Ottercroft Ltd v Scandia Care LTD & Anor
The Court of Appeal unanimously upheld an injunction against a developer and its Director, which required it to remove a staircase that interfered with Ottercroft’s rights to light. Interestingly, this was despite findings that the staircase only infringed Ottercroft’s right to light to a minor extent.
The Developer (Scandia) and Ottercroft owned neighbouring properties. Scandia and Rahimian started work replacing a wooden staircase with a metal one as part of a café and residential flats development. The staircase serviced a fire escape for the residential flats.
Ottercroft took some initial legal action and in response Rahimian and then Scandia Care gave undertakings not to interfere with Ottercroft’s light. Despite these undertakings, the work proceeded and did interfere – at times when it was known Ottercroft’s property was vacant and without informing Ottercroft.
At the County Court hearing Scandia and Rahimian conceded that its work did impact Ottercroft’s light. It asked that the Court award damages in lieu of an injunction however as the impact to Ottercroft was valued at £886 whereas the cost to Scandia of removing and relocating the staircase was in the region of £6,000. In a post Coventry v Lawrence world this may seem harsh.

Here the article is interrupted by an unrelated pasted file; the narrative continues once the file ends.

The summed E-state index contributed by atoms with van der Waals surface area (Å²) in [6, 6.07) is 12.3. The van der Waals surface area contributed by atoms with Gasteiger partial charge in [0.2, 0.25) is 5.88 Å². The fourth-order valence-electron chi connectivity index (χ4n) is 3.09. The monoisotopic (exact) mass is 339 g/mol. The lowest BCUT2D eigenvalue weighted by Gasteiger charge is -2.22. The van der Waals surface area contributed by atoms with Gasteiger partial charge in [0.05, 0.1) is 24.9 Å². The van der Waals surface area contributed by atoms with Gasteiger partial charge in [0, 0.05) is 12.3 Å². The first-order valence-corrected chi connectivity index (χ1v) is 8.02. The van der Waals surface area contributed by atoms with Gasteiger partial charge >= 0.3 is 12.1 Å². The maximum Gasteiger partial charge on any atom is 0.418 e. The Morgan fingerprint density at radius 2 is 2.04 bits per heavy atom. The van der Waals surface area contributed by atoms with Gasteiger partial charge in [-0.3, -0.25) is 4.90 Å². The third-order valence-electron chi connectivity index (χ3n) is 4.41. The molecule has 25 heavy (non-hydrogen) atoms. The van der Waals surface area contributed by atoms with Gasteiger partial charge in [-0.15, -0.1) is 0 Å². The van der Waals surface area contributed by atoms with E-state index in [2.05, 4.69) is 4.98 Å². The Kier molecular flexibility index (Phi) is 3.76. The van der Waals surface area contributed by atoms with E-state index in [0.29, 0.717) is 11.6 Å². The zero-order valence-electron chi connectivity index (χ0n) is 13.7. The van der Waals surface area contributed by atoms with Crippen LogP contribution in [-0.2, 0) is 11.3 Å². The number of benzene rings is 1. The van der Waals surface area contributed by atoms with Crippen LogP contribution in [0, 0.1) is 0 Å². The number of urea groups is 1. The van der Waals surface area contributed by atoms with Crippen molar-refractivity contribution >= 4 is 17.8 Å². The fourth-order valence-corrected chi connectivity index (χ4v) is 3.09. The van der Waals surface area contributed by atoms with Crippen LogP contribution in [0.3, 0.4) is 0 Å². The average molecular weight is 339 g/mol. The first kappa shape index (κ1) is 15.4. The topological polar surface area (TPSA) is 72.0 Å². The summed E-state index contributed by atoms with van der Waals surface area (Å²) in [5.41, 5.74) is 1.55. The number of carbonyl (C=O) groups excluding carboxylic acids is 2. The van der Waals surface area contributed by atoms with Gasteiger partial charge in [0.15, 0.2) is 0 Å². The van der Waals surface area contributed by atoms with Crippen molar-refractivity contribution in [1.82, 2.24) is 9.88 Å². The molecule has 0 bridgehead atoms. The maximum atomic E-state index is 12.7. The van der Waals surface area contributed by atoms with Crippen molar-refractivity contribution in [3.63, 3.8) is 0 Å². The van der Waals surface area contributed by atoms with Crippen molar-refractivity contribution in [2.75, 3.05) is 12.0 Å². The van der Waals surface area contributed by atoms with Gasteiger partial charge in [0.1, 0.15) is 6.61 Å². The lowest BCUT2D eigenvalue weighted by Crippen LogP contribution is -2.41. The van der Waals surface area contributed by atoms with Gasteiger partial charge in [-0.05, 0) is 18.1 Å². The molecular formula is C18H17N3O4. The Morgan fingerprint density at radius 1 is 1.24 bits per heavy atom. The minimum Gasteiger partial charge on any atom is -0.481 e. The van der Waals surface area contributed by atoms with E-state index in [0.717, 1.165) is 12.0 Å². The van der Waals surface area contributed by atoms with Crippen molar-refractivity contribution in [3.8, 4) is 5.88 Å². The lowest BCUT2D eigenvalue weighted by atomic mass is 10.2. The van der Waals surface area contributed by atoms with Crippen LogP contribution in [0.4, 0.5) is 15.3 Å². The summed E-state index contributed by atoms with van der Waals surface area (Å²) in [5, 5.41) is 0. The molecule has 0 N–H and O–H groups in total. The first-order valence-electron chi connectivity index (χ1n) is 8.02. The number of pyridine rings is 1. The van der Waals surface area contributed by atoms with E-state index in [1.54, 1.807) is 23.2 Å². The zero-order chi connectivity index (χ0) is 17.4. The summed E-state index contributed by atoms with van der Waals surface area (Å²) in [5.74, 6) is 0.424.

Crucial to the County Court’s decision to grant the injunction was the Developer’s conduct. Upholding the decision the Court of Appeal said that the Judge was entitled to take conduct into account in reaching its decision. Further, despite the fairly minor impact on Ottercroft’s light there was an admission that there was an infringement and crucially that the staircase could be moved, albeit at a cost.
- The importance placed on the parties’ conduct is clear. The defendant’s unreasonable and underhand behaviour was critical, so it would be wrong to say the decision is inconsistent with the more recent move away from injunctions.
- Developers need to behave reasonably, communicate well and record the steps taken as these may sway the Court when it applies its judicial discretion as to whether to award damages instead of an injunction.